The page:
Soviet Ambassador Zorin and Czech official Firlinger go over the details of the draft armistice agreement with Hungary.

  • April 10, 1946

    Record of Conversation between I. V. Stalin and the Hungarian Governmental Delegation

    Stalin and the Hungarian delegation discuss economic issues, and the situation of Hungarians in Slovakia.

  • February 17, 1948

    Record of Conversation between I.V. Stalin and President of Hungary Zoltán Tildy in Moscow

    Stalin and Hungarian President Zoltán Tildy discuss the draft of the treaty of friendship, cooperation and mutual assistance between Hungary and the Soviet Union. They also discuss Hungarian relations with its neighbors, Romania and Czechoslovakia, and the internal situation in Hungary.

  • June 13, 1953

    Transcript of Conversation between the Soviet Leadership and Hungarian Workers’ Party Delegation in Moscow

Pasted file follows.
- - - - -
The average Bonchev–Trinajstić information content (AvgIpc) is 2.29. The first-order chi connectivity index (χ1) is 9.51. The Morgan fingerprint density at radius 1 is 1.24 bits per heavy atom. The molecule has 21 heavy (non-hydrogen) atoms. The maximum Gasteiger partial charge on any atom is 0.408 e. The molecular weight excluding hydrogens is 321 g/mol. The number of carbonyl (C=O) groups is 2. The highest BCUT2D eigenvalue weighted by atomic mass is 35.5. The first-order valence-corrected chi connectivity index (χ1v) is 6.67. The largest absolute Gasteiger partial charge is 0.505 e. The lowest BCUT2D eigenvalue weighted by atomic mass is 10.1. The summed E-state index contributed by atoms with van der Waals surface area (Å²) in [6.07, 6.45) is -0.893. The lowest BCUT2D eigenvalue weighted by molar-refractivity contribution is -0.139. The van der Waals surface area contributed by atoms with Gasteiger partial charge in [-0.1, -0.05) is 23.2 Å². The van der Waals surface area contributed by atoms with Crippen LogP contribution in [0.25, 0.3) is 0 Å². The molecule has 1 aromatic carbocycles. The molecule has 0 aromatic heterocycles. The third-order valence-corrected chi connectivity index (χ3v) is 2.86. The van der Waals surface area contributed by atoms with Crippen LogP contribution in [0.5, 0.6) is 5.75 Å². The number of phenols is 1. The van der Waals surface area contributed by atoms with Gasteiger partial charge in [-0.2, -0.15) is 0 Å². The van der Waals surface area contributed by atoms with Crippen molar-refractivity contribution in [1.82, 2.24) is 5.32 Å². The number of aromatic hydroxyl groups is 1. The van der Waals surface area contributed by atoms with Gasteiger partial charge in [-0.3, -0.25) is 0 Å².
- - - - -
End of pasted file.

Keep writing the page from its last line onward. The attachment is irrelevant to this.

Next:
Discussion of the reorganization of the Hungarian government and various reforms following Stalin's death.

  • July 16, 1953

    Transcript of the Conversation between the Soviet Leadership and the Hungarian Workers' Party Delegation in Moscow

    Discussion of the reorganization of the Hungarian government and various reforms following Stalin's death.

  • September 10, 1956

    Report, Embassy of Hungary in North Korea to Hungarian Foreign Ministry

    Report from Ambassador Károly Práth to Budapest on the unusual circumstances in the run-up to and during his first meeting with Kim Il Sung.

  • October 24, 1956